Com­edy fans catch the phrase

The funny shows are laugh­ing off old lan­guage, writes the

The Gold Coast Bulletin - Play Magazine - - PLAY / FREE TV -

Jerry Se­in­feld and the cast of the sit­com cou­ple of years, and they had a very spe­cific lan­guage for the way Bar­ney talked – that kind of bro-talk (‘‘Suit up’’). That show was on the lead­ing edge of that.’’

Much of the new TV-speak is a re­flec­tion of mod­ern col­lo­quial short­hand in a gen­er­a­tion that is en­cour­aged to com­mu­ni­cate in 140 characters or less.

The ten­dency to com­bine words – think Brangelina – ‘‘is a zeit­geisty thing that ev­ery­one seems to do,’’ says Groff.

‘‘Sud­denly, quicksand be­comes chick­sand,’’ he says.

Com­mu­nity de­rives many of its laughs from a rhyming gag.

‘‘We will say some­thing like ‘What do you know, Henry David Thoreau?’ or ‘Nice try, Steven Fry’,’’ Ganz says. ‘‘It in­vites fans to make up their own lit­tle ver­sions of that.’’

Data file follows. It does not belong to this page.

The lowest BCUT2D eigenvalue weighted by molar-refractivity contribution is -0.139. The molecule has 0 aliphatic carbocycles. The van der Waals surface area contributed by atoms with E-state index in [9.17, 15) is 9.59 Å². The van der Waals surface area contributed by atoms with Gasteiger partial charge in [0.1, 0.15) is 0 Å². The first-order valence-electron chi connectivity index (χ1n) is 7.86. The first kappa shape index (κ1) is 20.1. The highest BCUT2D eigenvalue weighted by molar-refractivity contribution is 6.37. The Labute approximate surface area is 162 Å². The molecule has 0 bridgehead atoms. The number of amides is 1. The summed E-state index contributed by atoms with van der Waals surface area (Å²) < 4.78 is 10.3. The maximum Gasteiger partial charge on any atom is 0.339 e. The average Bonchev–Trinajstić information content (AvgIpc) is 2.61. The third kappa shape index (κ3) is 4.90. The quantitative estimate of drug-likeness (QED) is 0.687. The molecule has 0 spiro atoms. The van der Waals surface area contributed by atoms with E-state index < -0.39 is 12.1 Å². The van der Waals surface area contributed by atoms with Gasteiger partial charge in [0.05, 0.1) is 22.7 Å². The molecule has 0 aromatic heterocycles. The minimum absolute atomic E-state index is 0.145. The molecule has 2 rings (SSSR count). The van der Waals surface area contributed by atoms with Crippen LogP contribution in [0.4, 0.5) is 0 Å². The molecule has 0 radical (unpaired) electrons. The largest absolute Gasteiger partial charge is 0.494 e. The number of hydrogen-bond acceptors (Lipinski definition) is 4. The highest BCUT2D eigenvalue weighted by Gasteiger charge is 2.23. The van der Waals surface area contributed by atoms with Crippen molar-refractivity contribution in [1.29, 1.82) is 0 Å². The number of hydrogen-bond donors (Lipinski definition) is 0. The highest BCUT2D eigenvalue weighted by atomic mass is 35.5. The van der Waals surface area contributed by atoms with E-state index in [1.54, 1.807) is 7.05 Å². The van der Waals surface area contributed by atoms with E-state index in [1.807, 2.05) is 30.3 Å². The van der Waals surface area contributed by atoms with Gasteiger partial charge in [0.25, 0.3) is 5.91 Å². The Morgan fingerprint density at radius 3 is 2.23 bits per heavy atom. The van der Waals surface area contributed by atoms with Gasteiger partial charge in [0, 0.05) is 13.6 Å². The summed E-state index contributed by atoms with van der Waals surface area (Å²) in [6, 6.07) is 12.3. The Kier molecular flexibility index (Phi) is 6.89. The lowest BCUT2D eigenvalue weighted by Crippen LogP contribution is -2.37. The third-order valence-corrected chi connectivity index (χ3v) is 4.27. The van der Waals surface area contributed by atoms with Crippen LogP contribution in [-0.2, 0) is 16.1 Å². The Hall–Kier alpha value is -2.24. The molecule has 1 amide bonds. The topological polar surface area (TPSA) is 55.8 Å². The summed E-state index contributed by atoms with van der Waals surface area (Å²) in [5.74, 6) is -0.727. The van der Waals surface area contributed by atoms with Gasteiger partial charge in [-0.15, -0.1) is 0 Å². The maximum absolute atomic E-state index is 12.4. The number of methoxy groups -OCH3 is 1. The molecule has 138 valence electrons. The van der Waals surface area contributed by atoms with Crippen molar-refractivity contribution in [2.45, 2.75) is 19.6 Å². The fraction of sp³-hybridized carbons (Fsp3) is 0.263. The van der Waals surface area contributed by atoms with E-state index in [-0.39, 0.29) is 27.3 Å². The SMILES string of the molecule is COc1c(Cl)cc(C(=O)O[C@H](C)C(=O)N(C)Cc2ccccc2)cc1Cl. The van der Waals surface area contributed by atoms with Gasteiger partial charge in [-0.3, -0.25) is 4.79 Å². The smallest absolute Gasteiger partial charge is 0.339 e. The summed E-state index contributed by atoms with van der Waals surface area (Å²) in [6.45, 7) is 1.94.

Drop­ping terms like ‘‘streets ahead’’ and ‘‘pop pop’’ is also a way for Com­mu­nity fans to iden­tify them­selves on so­cial net­works like Twit­ter and Red­dit.

‘‘It is a way of let­ting other peo­ple know ‘I watch this show and I, too, know ev­ery­thing about it’,’’ Ganz says.

‘‘I think our fans are so hun­gry for catch phrases, that even if we didn’t put any in our show they would find them. Just so they could iden­tify with each other.’’

The use of show-spe­cific lan­guage goes as far back as Happy Days, but Groff cred­its Se­in­feld (‘‘yada yada’’) with start­ing the trend among mod­ern-day writ­ers.

One of the sit­com’s most pop­u­lar gags was to turn nouns into verbs: ‘‘Throw me a towel, let’s bagel’’ and ‘‘The woman she’s les­bian­ing with? Su­san told me she’s never been with a guy.’’

‘‘If you look at shows about close-knit groups of peo­ple, those characters de­velop their own back and forth,’’ Groff says.

‘‘On sin­gle cam­era shows you try to de­pict real char­ac­ter in­ter­ac­tions a lit­tle bit. So for us it is less an at­tempt to coin a catch phrase and more of an at­tempt to coin lan­guage they would use with each other.’’

Mon­days to Satur­days, TV1.

Joe McHale and Chevy Chase in a scene from

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